Producers: Celine Rattray, Trudie Styler, Jamie Foxx, Datari Turner, Jenette Kahn, Adam Richman and Bobby Shriver Director: Maggie Betts Screenplay: Doug Wright and Maggie Betts Cast: Jamie Foxx, Tommy Lee Jones, Jurnee Smollett, Bill Camp, Mamoudou Athie, Amanda Warren, Pamela Reed, Dorian Missick, Lance E. Nichols, Billy Slaughter and Alan Ruck Distributor: Metro-Goldwyn-Mayer/Prime Video
There’s always room for an entertaining courtroom movie, and Maggie Betts’s, based on a real-life trial and adapted from a November 1, 1999 New Yorker article about it by Jonathan Harr, fills the bill. Though it might not break new ground, so to speak, “The Burial” is an engaging mix of humor, sentimentality, and uplift—an underdog courtroom tale elevated by an inspired pairing of lead actors. And that’s true despite the fact that from a legal point of view, the actual court proceedings represented what some would call a travesty of justice.
The plaintiff in the civil suit is Jeremiah O’Keefe (Tommy Lee Jones), the elderly owner of a group of Mississippi funeral homes who also runs a burial insurance business. Under financial duress from state insurance inspectors, O’Keefe instructs his long-time attorney Mike Allred (Alan Ruck) to investigate a possible purchase of some of the funeral homes by an expanding Canadian firm headed by Ray Loewen (Bill Camp). They reach a deal in a conference aboard Loewen’s yacht, but afterward the mogul delays signing the contract and providing the payment O’Keefe has been depending on.
O’Keefe decides to sue Loewen’s company for failure to meet its obligations. He’s encouraged by Hal Dockins (Mamoudou Athie), a young lawyer on his team, to consider hiring Willie Gary (Jamie Foxx), a flamboyant, incredibly successful Florida litigator, to become his lead counsel, even though his specialty is in personal injury cases rather than contract law. Dockins reasons that given the fact that the case will be heard before a black judge before a predominantly African-American jury in one of the poorest areas of the state, it might be useful to have a charismatic black man at the helm, and O’Keefe agrees.
The Loewen company responds by hiring a black lead counsel as well—here Mame Downes (Jurnee Smollett), an ambitious, beautiful woman with a sharp mind and an equally incisive courtroom manner. (In reality the counsel hired by Loewen was a man, though like the fictional Downes a most able lawyer.) When the trial threatens to get bogged down in contract arcana, Gary impulsively puts O’Keefe on the stand early on, only to see the unprepared man shredded by Downes’s cross-examination. O’Keefe backtracks and reappoints Allred as his chief counsel, only to have his family’s racist past called into question, leading him to withdraw from the case and Gary to resume the trial in his place.
What follows is a display of the sort of extravagant courtroom theatre that Gary was known for. He calls witnesses to paint the Loewen’s company as a predatory outfit that preys on the poor, even targeting black church organizations in the process. And his cross-examination of Ray Loewen himself is cannily designed to encourage the jurors to see him as a crassly uncaring millionaire with no concern for common people.
Of course, one can argue that such matters really had nothing to do with what was, after all, a contract case and that Gary was allowed to play crudely on the jury’s emotions, and from a coldly legal perspective, that would be correct. But whether rightly or wrongly, the evidence was admitted, and the jury returned with a verdict in favor of O’Keefe, hitting Loewen with huge compensatory and punitive damages. The film portrays this as a triumph of David over Goliath that deserves to be celebrated, and notes with satisfaction and Loewen was removed from his position with his company, which went bankrupt not long afterward. Whether that’s a legally defensible outcome is a matter of debate, but it works on the feel-good level of the movie.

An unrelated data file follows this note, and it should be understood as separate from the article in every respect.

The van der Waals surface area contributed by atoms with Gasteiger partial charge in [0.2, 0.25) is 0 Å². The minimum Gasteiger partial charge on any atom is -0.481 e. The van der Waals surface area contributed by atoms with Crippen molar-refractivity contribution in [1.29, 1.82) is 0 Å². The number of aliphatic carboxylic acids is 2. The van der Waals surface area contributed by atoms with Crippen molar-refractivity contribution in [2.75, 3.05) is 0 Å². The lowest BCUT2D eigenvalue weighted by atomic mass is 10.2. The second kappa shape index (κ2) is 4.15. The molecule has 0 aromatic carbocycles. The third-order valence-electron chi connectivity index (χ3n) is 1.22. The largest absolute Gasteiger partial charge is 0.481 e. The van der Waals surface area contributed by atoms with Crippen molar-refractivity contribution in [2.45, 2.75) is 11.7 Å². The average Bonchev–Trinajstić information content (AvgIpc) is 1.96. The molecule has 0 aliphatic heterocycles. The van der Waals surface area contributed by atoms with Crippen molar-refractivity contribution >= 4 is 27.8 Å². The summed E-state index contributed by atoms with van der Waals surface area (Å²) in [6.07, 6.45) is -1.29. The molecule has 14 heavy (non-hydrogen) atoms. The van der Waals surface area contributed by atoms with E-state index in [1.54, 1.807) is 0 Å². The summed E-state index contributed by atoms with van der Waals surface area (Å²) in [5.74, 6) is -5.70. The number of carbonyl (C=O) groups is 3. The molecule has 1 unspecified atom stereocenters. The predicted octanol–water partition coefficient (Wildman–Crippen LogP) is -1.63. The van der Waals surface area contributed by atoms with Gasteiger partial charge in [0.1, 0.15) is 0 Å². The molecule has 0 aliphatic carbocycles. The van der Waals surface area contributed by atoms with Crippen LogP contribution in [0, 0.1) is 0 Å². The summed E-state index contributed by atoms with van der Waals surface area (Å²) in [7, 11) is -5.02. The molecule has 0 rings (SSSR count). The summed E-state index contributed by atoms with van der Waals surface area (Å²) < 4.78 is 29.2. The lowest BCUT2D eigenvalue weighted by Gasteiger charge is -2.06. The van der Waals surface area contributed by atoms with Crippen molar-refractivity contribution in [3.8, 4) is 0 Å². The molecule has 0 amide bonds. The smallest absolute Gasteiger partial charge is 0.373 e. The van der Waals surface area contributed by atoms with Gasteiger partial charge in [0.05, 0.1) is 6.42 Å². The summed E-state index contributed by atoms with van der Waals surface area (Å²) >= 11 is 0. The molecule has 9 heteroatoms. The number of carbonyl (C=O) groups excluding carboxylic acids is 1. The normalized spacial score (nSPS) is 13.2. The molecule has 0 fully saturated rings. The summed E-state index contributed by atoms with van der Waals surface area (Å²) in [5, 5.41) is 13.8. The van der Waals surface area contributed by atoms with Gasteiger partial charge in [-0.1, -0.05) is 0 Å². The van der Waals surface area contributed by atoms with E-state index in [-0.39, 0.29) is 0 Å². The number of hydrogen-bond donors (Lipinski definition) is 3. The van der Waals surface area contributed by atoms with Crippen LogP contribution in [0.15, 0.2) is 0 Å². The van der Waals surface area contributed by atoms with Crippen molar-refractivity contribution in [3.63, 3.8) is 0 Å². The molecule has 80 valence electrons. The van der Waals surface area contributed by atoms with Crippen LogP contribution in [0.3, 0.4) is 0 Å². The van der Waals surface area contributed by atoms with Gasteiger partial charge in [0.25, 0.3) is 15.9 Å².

One could also quibble over other divergences the film makes from the actual record, but one in particular stands out—the decision to change the gender of Gary’s main antagonist. One could understand it if the makers had intended some romantic flirtation between her and Gary, but he’s a happily married man, his wife (Pamela Reed) portrayed as supremely loyal and supportive, and so the slight frisson that occurs between Gary and Downes when they share drinks in a hotel bar has a slightly unsettling vibe, though the conversation remains relatively businesslike. Smollett brings energy and sharpness to their courtroom exchanges, though.
In any event, it’s the unlikely camaraderie that develops between Gary and O’Keefe that’s the centerpiece of the picture, and in the hands of the two leads it comes off nicely. The over-the-top lawyer who’s a supremely confident self-made man is a perfect fit for Foxx, and he runs with it, using his usual bag of tricks to excellent effect. By contrast Jones is all quiet decency and gentility as the principled O’Keefe, and he underplays beautifully, bringing not only charm to his scenes with Foxx but genuine pathos to those he shares with Amanda Warren as O’Keefe’s wife. Adding to the mix are Camp, who snarls up a storm as Loewen, and Athie, whose enthusiasm as Dockins is infectious.
Shot in Louisiana, “The Burial” has the polish of an MGM theatrical release though most will see it streaming on Prime Video, with both the production design (Kay Lee) and costumes (Mirren Gordon-Crozier) first-rate and Maryse Alberti’s widescreen cinematography crisp and, especially in the out-of-court sequences, quite attractive. The editing by Lee Percy and Jay Cassidy is of a piece with Betts’s sprightly pacing, while Michael Abels’ score adds zest or schmaltz as appropriate.
One might object to some elements of the case “The Burial” builds, but in the end the verdict must be that it’s a winning crowd-pleaser.